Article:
How and why I review.
A Message from Your Reviewer
Not everyone reviews items in the same way. When I review, I consider many things, yet some seem more important than others and stand out. First of all, I check to see if the member is a new writer. If they are, then I might be more careful how I word things because I don't want to discourage them. I want them to feel empowered, yet still get a helpful review.
Here is a list of some of the things I might notice during a review. I don't always mention all of them.
APPEAL: First, the story or prose must appeal to me. Do I want to read more? If the story draws me in, then I notice how it makes me feel, if anything at all. It can end sadly, or it can be uplifting. It doesn't matter which one. Whatever I feel usually means your purpose is working, unless it isn't.
NAMES: I could write a whole page and focus on this alone.
First, I will notice if you named your item or am still considering it. I would mention it and also might make suggestions after I have read the content.
Names in stories make a big difference in creating believable places, people, and things.
Your title is the first thing that anyone sees. I often imagine my title up in lights at a theatre and consider how it will appeal to those seeing it on screen. Which would you rather watch? Samaritan? The Samaritan? The Good Samaritan? The Helper? One Good Samaritan? Which to you does make you wonder what happens in the story? I choose the last one, although not long ago a movie came out with the title "The Helper".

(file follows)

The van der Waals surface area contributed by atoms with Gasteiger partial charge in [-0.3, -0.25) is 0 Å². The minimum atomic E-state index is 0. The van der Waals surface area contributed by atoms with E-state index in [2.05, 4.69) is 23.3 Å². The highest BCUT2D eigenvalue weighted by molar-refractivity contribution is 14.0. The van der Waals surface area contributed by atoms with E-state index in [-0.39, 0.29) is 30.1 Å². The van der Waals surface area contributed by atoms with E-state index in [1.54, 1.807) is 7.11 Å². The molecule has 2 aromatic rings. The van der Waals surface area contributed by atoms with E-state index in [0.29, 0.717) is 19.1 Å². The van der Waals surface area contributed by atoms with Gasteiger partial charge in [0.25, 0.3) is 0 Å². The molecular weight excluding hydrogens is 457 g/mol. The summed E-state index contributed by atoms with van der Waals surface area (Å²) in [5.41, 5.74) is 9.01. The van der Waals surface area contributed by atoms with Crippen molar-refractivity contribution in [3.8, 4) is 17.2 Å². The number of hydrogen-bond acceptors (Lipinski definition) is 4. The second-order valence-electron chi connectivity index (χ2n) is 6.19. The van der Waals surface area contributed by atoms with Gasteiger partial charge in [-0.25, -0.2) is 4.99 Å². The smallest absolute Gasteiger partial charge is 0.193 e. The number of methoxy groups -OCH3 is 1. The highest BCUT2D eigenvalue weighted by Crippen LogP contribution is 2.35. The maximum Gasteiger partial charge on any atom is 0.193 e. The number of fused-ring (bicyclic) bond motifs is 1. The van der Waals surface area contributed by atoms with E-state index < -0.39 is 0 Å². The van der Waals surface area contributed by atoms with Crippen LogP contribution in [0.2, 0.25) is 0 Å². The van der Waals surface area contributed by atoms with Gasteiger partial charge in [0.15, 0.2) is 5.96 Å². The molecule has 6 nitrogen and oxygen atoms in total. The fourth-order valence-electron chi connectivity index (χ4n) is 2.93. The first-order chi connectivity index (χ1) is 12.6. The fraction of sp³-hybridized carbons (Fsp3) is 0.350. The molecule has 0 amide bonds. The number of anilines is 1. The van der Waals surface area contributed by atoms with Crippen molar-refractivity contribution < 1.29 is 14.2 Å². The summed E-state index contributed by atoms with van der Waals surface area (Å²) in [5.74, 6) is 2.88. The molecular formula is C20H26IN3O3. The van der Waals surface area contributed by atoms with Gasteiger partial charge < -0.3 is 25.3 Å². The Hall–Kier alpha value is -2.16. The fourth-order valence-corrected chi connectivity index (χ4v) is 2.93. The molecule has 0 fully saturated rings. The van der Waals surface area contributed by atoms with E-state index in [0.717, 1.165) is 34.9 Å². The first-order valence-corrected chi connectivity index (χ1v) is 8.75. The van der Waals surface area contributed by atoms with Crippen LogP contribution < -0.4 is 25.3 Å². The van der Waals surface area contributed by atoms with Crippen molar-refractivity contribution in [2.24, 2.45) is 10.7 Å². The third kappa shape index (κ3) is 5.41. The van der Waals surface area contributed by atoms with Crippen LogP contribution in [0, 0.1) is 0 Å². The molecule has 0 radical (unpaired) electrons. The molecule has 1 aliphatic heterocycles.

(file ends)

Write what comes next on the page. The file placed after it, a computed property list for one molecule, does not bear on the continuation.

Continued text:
Some members use character's names which are too similar, or they introduce too many at once. Naming them and/or revising them is, of course, the author's choice, but it can be potentially confusing when a reader views the writer's item.
If we are talking about fairytale, elf, or other kinds of stories, the names would have a feel like that. If in doubt, there are many name generators online. and I'm amazed at how clever they are. Try them. Link to Examples ▼
As you can see, depending on what other letters are used it can soften or enhance the hard sounds, giving the name a different feel to it.
Why is this important? Because we associate what something sounds like with whether the character or place seems a challenge or has some softness about him or her. There are always exceptions to this notion.
Example: Someone named Hugo sounds like a huge guy who is strong, yet not necessarily. He might be a strong nurse at a vet hospital, who is gentle. More than likely, he wouldn't be 3 feet tall, but as I said, there are exceptions to everything. He could be a dwarf.
FORMAT: At a glance, I know right away if it is appealing on the page and is easy to read and understand. If it is in one huge paragraph, it becomes too difficult to read. Make use of white space between paragraphs and character dialogue.
If the item is too long with basically a day to day listing of events, then I'm not sure I see the point. I won't be sure of what the story is about. The person's life, his or her relationship with other people, or some other reason for it being a story.
SETTING: This is important. A nice balance of imagery and well written word makes me feel as if I am there, but too many descriptive words can be overkill, and ends up being repetitive and redundant.
LENGTH: If the piece is overly long, then I am more reluctant to read it, but if it's intriguing, I still might. It depends on how it is presented and whether the characters and premise appeal to me. Link to Length Examples ▼
GRAMMAR AND PUNCTUATION: While punctuation errors can make a piece impossible to read, often I can pass over them temporarily, again depending on what it is and noting where and what. I can then mention it in review, and the writer can go back and revise them. It is often something easily fixed.
Overuse of exclamation points becomes an issue also!!! Even though the characters are screaming, do not constantly use exclamation points or capitalization. Believe me, the reader does remember if you mentioned it once. There are other ways to indicate how something is said. It can be in the very words used.